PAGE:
Seven environmental volunteers first introduced case studies of pollution victims and how they tried to resolve their dangerous situation. These examples included children with dangerously high blood lead levels in Wengyuan County, Guangdong Province; the chemical fertilizer incident of Kaimenzi Fertilizer Group in Lankao County, Henan Province; dust pollution by Guofeng Iron and Steel in Tangshan City, Hebei Province; water pollution by Dexing Copper Mine in Jiangxi Province; injustice to victims of pollution by Zhongxiang Chemical; and victims of pollution by Guodingshan Domestic Waste Incineration Facility in Wuhan City, Hubei Province.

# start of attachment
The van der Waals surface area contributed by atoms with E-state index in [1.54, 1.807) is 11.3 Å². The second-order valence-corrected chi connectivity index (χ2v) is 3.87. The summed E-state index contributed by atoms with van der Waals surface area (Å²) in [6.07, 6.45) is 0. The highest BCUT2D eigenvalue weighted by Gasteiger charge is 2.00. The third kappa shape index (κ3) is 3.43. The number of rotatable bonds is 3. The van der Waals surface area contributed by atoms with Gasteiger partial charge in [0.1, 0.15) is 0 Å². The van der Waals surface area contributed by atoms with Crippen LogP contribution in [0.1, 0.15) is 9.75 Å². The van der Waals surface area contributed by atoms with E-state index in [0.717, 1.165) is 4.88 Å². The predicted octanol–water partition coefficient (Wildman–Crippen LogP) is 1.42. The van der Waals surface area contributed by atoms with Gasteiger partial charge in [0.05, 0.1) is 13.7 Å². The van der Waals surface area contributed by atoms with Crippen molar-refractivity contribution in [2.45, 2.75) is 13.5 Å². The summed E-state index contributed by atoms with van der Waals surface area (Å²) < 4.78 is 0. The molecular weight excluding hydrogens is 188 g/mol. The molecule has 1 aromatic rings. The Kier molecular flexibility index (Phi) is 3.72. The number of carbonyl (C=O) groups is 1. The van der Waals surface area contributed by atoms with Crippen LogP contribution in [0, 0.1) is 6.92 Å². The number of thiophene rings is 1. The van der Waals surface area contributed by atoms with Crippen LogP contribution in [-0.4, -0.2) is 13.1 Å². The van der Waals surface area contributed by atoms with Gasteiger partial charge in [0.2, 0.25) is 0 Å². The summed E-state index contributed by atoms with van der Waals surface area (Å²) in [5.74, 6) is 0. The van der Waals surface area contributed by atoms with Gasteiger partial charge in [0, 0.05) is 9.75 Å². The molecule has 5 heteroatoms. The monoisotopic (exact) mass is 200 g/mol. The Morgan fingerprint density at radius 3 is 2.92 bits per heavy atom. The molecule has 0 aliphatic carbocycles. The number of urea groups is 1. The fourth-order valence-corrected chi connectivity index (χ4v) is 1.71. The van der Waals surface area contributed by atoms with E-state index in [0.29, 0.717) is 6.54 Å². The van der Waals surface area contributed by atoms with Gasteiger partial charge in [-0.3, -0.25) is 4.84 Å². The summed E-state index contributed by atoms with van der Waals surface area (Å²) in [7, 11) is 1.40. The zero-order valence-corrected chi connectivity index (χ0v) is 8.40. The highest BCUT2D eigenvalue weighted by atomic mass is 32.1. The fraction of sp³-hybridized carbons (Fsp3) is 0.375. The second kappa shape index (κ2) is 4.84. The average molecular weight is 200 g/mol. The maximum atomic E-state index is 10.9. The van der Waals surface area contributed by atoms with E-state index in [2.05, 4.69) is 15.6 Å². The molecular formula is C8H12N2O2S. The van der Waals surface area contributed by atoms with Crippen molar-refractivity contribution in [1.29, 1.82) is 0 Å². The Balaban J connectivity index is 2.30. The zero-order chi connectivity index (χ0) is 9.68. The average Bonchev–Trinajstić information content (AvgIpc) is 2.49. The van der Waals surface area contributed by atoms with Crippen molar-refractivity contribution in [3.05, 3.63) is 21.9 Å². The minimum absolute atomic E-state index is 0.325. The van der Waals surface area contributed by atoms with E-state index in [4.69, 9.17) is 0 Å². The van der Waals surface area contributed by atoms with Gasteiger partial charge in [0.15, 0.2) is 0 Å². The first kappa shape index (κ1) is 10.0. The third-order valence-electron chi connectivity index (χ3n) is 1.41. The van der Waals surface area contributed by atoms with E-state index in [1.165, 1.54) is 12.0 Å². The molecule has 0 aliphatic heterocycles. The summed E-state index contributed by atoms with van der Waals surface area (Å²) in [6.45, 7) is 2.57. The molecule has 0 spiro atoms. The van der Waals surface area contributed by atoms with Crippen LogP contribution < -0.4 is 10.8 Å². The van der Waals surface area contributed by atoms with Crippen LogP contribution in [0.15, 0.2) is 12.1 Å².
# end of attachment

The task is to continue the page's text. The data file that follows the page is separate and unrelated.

“Why haven’t we received any compensation for reduced or even no crops from around 70 hectares of farmland polluted by liquid and solid wastes from the chemical plant? Why hasn’t the court started to hear this case after we have fought with the polluting company for eight years? Why hasn’t the Environmental Protection Bureau informed us of the results after it measured the wastewater and soil samples? Why should the head of the rights protection campaign and the lawyer who provides us with legal assistance, both of whom are now seriously ill, pay all the treatment expenses for themselves?” asked Wang Baoqin, a victim of chemical pollution from a mercury-based PVC plant in Qiqihar City, Heilongjiang Province.